Although our genes play an important role in determining our happiness baseline or “set point,” it’s crucial that we don’t take this message too far. Indeed, it’s better to think of it being akin to weight: Some of us may be naturally heavy or thin, and in the absence of proper diet or exercise we may drift towards where our genes predispose us. However, this does not mean that we’re doomed to be mere reflections of our genetic “set point,” and we are all able to transform ourselves based on the choices and behaviors we engage in, whether in terms of weight or happiness.
– Our “Negative” Brain
Have you ever felt as if a dozen good things can happen to you in a day, but a single bad experience is all you can think about when you get home that night? If you are having a hard time figuring out how to become happy in a difficult situation, you’re not alone, and in fact, we can thank another key barrier to happiness for this sort of experience: our very own brain. When it comes to our happiness, it’s worth remembering that our brains developed over the millennia not to be happy, but rather to survive. And sometimes the very things that helped us to survive as a species also make it hard to feel lastingly content, peaceful, and happy.
Life was quite difficult for our early ancestors, with constant threats of famine, warfare, and natural disaster surrounding them at all times. In order to help us to survive, we became highly attuned to threats and danger, and to focus on the negative aspects of our environment rather than the positive ones. And although our world has changed in many ways since that time period, it’s a drop in the bucket from an evolutionary standpoint. As a result, we are still operating with much of the same basic “machinery” that our ancestors did hundreds of thousands of years ago.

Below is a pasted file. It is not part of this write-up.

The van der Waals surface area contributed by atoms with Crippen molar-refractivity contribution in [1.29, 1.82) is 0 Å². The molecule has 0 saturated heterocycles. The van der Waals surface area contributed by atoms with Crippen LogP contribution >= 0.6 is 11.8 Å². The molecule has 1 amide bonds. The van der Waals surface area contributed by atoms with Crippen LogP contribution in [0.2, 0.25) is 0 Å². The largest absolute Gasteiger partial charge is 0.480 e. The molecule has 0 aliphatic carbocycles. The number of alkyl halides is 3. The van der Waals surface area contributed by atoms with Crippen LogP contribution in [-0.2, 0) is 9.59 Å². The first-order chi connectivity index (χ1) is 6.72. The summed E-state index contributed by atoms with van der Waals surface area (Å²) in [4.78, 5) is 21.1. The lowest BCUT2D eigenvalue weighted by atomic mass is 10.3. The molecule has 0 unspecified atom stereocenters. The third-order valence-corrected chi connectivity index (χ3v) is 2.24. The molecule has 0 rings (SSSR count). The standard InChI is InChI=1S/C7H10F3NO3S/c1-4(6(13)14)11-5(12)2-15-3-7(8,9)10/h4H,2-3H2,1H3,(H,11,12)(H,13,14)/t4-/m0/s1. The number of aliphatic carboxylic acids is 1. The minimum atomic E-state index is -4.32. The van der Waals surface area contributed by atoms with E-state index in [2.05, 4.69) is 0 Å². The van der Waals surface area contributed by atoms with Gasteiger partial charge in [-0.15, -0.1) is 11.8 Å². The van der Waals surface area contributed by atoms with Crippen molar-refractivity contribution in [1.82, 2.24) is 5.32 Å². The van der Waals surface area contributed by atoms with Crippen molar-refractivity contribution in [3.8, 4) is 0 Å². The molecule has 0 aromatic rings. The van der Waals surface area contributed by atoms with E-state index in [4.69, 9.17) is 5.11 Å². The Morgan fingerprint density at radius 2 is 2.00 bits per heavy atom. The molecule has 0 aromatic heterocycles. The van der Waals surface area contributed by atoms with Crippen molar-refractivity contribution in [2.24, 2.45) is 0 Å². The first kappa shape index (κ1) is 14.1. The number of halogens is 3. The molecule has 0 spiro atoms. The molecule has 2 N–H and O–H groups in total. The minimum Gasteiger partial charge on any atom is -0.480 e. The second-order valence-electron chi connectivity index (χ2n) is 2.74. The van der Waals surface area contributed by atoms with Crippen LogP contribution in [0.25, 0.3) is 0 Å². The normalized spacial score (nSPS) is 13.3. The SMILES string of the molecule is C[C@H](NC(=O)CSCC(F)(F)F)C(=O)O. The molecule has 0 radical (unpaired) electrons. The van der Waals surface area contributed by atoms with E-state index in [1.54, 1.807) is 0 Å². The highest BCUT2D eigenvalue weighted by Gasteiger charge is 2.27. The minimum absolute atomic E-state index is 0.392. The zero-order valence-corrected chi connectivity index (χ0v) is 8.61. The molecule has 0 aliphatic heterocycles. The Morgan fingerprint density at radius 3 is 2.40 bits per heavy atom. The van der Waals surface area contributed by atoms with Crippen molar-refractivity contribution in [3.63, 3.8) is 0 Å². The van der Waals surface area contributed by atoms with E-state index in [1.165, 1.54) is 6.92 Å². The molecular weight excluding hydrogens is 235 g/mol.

Our brain has a built-in “negativity bias” in order to help us survive. This means we remember bad outcomes much more easily than good ones, and negative events impact us much more strongly than positive ones. This negativity bias has been shown to be so strong, that some studies suggest we need to experience several positive events during our day to overcome just a single negative one. The neuropsychologist Rick Hanson has described our brain thusly as being like “Teflon for good, and Velcro for bad.” This negativity bias leads us to feel unhappy and stressed much of the time, especially if we are not actively working on shifting out mindset towards the positive.
What’s Really Under Our Control?
Although the barriers to true happiness listed previously are formidable, they are not insurmountable. And despite all the factors that make it difficult to become happier (such as hedonic adaptation, our genes, and the negativity bias), it is absolutely possible to become lastingly happier. We just need to look in the right place and foster the right kinds of habits.
If the bad news (for some) is that genes account for up to 40-50% of a person’s happiness level, the good news (for all of us) is that our circumstances around us account for only a small portion of our happiness—as little as 10%. Keep in mind, these sorts of external circumstances (how much money we earn, whether we are married or not, where we live, etc.) are where we tend to look to become happier. Yet these things (which can be very difficult to change in the first place), account for only a small portion of our happiness level.
The best news of all is that we are left with an entire 40-50% entirely in our control, and determined by the choices we make, the mindset we cultivate, and the habits we engage in. There are 10 core principles that have been shown to create lasting increases in our happiness levels. Each has been researched extensively, backed by numerous scientific studies, and each has been linked to meaningful changes in a person’s happiness over time and with practice. Best of all, none of these principles are fixed; rather, they are all learnable, and changeable, with effort.
What Are the 10 Keys to Lasting Happiness?